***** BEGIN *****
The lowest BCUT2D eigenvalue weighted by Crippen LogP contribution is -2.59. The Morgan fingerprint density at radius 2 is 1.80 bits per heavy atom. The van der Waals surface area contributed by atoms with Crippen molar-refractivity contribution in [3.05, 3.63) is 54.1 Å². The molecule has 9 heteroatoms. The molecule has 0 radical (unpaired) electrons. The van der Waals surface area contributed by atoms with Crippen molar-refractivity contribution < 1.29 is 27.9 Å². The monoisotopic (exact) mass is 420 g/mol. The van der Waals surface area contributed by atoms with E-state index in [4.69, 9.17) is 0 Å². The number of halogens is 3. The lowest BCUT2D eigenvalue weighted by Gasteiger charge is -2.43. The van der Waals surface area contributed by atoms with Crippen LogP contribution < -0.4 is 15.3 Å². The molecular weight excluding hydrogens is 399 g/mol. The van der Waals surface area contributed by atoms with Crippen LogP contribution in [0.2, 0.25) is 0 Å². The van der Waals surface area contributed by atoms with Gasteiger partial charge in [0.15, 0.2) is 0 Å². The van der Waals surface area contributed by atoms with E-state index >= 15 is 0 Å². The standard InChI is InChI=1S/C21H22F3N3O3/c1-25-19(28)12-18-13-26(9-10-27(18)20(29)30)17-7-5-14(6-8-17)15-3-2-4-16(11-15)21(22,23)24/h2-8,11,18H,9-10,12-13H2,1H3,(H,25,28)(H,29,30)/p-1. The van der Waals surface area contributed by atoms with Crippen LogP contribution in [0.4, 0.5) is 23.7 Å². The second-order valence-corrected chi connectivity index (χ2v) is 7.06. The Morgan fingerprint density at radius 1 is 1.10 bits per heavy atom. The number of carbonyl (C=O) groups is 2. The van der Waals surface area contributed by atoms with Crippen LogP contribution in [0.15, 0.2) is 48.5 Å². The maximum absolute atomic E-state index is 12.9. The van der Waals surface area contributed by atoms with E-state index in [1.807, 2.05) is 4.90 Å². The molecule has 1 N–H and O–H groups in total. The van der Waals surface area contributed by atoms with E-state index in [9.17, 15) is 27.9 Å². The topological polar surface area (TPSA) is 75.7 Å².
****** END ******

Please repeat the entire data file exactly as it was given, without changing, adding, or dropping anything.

The lowest BCUT2D eigenvalue weighted by Crippen LogP contribution is -2.59. The Morgan fingerprint density at radius 2 is 1.80 bits per heavy atom. The van der Waals surface area contributed by atoms with Crippen molar-refractivity contribution in [3.05, 3.63) is 54.1 Å². The molecule has 9 heteroatoms. The molecule has 0 radical (unpaired) electrons. The van der Waals surface area contributed by atoms with Crippen molar-refractivity contribution < 1.29 is 27.9 Å². The monoisotopic (exact) mass is 420 g/mol. The van der Waals surface area contributed by atoms with E-state index in [4.69, 9.17) is 0 Å². The number of halogens is 3. The lowest BCUT2D eigenvalue weighted by Gasteiger charge is -2.43. The van der Waals surface area contributed by atoms with Crippen LogP contribution < -0.4 is 15.3 Å². The molecular weight excluding hydrogens is 399 g/mol. The van der Waals surface area contributed by atoms with Crippen LogP contribution in [0.2, 0.25) is 0 Å². The van der Waals surface area contributed by atoms with Gasteiger partial charge in [0.15, 0.2) is 0 Å². The van der Waals surface area contributed by atoms with E-state index >= 15 is 0 Å². The standard InChI is InChI=1S/C21H22F3N3O3/c1-25-19(28)12-18-13-26(9-10-27(18)20(29)30)17-7-5-14(6-8-17)15-3-2-4-16(11-15)21(22,23)24/h2-8,11,18H,9-10,12-13H2,1H3,(H,25,28)(H,29,30)/p-1. The van der Waals surface area contributed by atoms with Crippen LogP contribution in [0.4, 0.5) is 23.7 Å². The second-order valence-corrected chi connectivity index (χ2v) is 7.06. The Morgan fingerprint density at radius 1 is 1.10 bits per heavy atom. The number of carbonyl (C=O) groups is 2. The van der Waals surface area contributed by atoms with Crippen LogP contribution in [0.15, 0.2) is 48.5 Å². The maximum absolute atomic E-state index is 12.9. The van der Waals surface area contributed by atoms with E-state index in [1.807, 2.05) is 4.90 Å². The molecule has 1 N–H and O–H groups in total. The van der Waals surface area contributed by atoms with E-state index in [9.17, 15) is 27.9 Å². The topological polar surface area (TPSA) is 75.7 Å².